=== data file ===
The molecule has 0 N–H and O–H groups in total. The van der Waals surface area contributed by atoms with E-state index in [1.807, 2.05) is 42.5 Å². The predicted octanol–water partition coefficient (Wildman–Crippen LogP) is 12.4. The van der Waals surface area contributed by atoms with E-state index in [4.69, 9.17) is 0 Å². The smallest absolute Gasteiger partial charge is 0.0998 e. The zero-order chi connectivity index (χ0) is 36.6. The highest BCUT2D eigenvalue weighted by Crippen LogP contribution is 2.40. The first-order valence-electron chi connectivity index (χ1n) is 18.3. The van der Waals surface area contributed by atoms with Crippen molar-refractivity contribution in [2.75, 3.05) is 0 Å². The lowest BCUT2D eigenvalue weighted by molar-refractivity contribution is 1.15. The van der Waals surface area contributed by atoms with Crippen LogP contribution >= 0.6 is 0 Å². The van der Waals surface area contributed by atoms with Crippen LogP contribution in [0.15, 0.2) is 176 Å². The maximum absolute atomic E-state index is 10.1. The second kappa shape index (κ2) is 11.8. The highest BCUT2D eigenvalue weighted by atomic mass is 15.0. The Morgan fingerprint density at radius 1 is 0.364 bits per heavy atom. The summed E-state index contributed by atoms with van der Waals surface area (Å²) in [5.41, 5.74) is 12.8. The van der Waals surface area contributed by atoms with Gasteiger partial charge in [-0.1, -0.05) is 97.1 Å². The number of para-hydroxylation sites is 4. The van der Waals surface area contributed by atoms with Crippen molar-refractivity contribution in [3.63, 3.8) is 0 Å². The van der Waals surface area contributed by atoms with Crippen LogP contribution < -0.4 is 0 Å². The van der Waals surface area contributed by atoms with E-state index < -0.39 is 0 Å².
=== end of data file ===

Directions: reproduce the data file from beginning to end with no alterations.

The molecule has 0 N–H and O–H groups in total. The van der Waals surface area contributed by atoms with E-state index in [1.807, 2.05) is 42.5 Å². The predicted octanol–water partition coefficient (Wildman–Crippen LogP) is 12.4. The van der Waals surface area contributed by atoms with E-state index in [4.69, 9.17) is 0 Å². The smallest absolute Gasteiger partial charge is 0.0998 e. The zero-order chi connectivity index (χ0) is 36.6. The highest BCUT2D eigenvalue weighted by Crippen LogP contribution is 2.40. The first-order valence-electron chi connectivity index (χ1n) is 18.3. The van der Waals surface area contributed by atoms with Crippen molar-refractivity contribution in [2.75, 3.05) is 0 Å². The lowest BCUT2D eigenvalue weighted by molar-refractivity contribution is 1.15. The van der Waals surface area contributed by atoms with Crippen LogP contribution >= 0.6 is 0 Å². The van der Waals surface area contributed by atoms with Crippen LogP contribution in [0.15, 0.2) is 176 Å². The maximum absolute atomic E-state index is 10.1. The second kappa shape index (κ2) is 11.8. The highest BCUT2D eigenvalue weighted by atomic mass is 15.0. The Morgan fingerprint density at radius 1 is 0.364 bits per heavy atom. The summed E-state index contributed by atoms with van der Waals surface area (Å²) in [5.41, 5.74) is 12.8. The van der Waals surface area contributed by atoms with Gasteiger partial charge in [-0.1, -0.05) is 97.1 Å². The number of para-hydroxylation sites is 4. The van der Waals surface area contributed by atoms with Crippen molar-refractivity contribution in [3.63, 3.8) is 0 Å². The van der Waals surface area contributed by atoms with Crippen LogP contribution < -0.4 is 0 Å². The van der Waals surface area contributed by atoms with E-state index < -0.39 is 0 Å².